USA v. Edward Graham, No. 14-20721 (5th Cir. 2016)

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This opinion or order relates to an opinion or order originally issued on August 20, 2015.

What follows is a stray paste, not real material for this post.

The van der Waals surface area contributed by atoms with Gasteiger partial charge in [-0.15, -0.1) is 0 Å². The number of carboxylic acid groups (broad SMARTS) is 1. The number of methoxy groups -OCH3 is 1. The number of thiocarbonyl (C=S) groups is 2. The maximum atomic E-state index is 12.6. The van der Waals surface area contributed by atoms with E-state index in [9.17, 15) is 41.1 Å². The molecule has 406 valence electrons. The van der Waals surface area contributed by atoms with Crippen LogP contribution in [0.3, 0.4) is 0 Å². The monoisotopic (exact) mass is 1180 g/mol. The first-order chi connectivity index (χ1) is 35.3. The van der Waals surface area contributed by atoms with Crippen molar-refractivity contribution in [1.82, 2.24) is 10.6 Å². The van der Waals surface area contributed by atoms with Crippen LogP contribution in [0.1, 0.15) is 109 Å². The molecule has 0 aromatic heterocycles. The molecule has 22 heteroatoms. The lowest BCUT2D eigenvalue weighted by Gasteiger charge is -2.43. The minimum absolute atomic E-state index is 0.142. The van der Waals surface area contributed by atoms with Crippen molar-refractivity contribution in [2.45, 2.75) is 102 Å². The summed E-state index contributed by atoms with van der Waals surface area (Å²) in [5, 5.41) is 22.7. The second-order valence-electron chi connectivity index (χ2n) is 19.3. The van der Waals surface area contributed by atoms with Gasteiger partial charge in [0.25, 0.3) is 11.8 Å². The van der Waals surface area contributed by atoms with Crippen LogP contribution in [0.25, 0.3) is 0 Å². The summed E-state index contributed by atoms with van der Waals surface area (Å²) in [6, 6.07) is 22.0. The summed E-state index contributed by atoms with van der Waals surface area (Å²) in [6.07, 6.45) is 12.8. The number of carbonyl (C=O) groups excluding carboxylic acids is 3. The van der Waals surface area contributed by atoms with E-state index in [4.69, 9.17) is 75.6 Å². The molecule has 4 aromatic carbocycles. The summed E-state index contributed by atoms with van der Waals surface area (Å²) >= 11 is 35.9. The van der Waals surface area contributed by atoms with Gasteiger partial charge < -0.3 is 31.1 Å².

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Case: 14-20721 Document: 00513506017 Page: 1 Date Filed: 05/16/2016 IN THE UNITED STATES COURT OF APPEALS FOR THE FIFTH CIRCUIT No. 14-20721 Summary Calendar United States Court of Appeals Fifth Circuit FILED May 16, 2016 Lyle W. Cayce Clerk UNITED STATES OF AMERICA, Plaintiff-Appellee v. EDWARD GRAHAM, Defendant-Appellant Appeal from the United States District Court for the Southern District of Texas USDC No. 4:12-CR-732 Before STEWART, Chief Judge, and DAVIS and GRAVES, Circuit Judges. PER CURIAM: * A jury convicted Edward Graham on one count of conspiracy to commit mail fraud and on 31 separate counts of mail fraud. He was sentenced within the applicable guidelines sentencing range to 80 months of imprisonment and a three-year term of supervised release. Graham was also ordered to pay $1,192,382.94 in restitution. He now appeals, challenging the sentence imposed and the restitution order. Pursuant to 5TH CIR. R. 47.5, the court has determined that this opinion should not be published and is not precedent except under the limited circumstances set forth in 5TH CIR. R. 47.5.4. * Case: 14-20721 Document: 00513506017 Page: 2 Date Filed: 05/16/2016 No. 14-20721 The conspiracy in this case involved recruiting individuals to be clients of a law firm and then sending those recruited clients to four different chiropractic clinics for treatment in connection with claims being made against automobile insurance policies. The auto accidents were real and staged. The injuries were real, exaggerated, and nonexistent. The recruited clients did receive some treatment at the chiropractic clinics, but much more treatment was billed than was given. The four clinics involved in this conspiracy were the Texas Avenue Chiropractic Clinic, H&E Chiropractic Care, Private Chiropractic Care, and Lindsey Chiropractic Care. Graham argues that the district court erred in increasing his offense level by 16 levels pursuant to U.S.S.G. § 2B1.1(b)(1)(I) based on a finding that he was responsible for a loss amount in excess of $1,000,000. 1 His argument is based on his contention that he ceased to take part in the conspiracy after the closure of H&E Chiropractic Care and that he therefore should not be held responsible for any loss amount resulting from fraudulent activities at Private Chiropractic Care (the Private Care clinic) and Lindsey Chiropractic Care (the Lindsey clinic). He also argues that the district court failed to determine whether the loss amounts caused by the fraudulent activities at the Private Care and Lindsey clinics were reasonably foreseeable to him such that those loss amounts should have been attributed to him as relevant conduct for purposes of U.S.S.G. § 1B1.3 and § 2B1.1(b)(1). Although he contends that this is a legal issue that should be reviewed de novo because it is a challenge to the district court’s method of determining the amount of the loss, the determination of what constitutes relevant conduct for sentencing purposes is a factual finding that we review for clear error. United States v. Imo, 739 F.3d 1 Graham was sentenced under the 2014 version of the Sentencing Guidelines. 2 Case: 14-20721 Document: 00513506017 Page: 3 Date Filed: 05/16/2016 No. 14-20721 226, 240 (5th Cir. 2014); United States v. Mann, 493 F.3d 484, 497 (5th Cir. 2007). There was, as Graham maintains, some trial evidence to support the defense’s theory that he did not play any role in the Private Care and Lindsey clinics. However, other trial evidence showed that Graham owned the Texas Avenue Chiropractic Clinic and that clinic equipment he bought in establishing that first clinic was used at all four clinics. There was also evidence that Graham created bills submitted from all four clinics and that he continued to receive checks from the recruiting law firm during the time that the Private Care and Lindsey clinics were operating despite the fact that he was not an employee of the law firm. We afford great deference to the credibility finding that Graham participated in the fraudulent activities that took place at each of the four chiropractic clinics. Imo, 739 F.3d at 240. Given Graham’s participation in the continuing scheme at each of the clinics and his role as a leader in the offense, the finding that the loss amount caused by each of the clinics was reasonably foreseeable to Graham was not clearly erroneous. Id. Graham does not contest the presentence report’s recitation of the amount of bills that were submitted to insurance companies by each of the four clinics or the amounts that were paid as a result of the bills. Given those amounts, the district court did not clearly err in finding that Graham was responsible for an intended or actual loss amount that at least exceeded $1,000,000 and triggered the 16-level enhancement under § 2B1.1(b)(1)(I). Id. Graham cursorily challenges the district court’s restitution order. In doing so, he does not state the standard of review, cite the governing law from this circuit, or provide any factual or legal analysis in support of his challenge. Instead, he simply, and incorrectly, states that the district court took the total 3 Case: 14-20721 Document: 00513506017 Page: 4 Date Filed: 05/16/2016 No. 14-20721 loss amount and assessed that amount as restitution, and he then relies on his relevant-conduct argument to support his restitution challenge. Graham has failed to meet this court’s standards on appellate briefing requirements, and he has thereby waived his challenge to the restitution order. See United States v. Scroggins, 599 F.3d 433, 446-47 (5th Cir. 2010). AFFIRMED. 4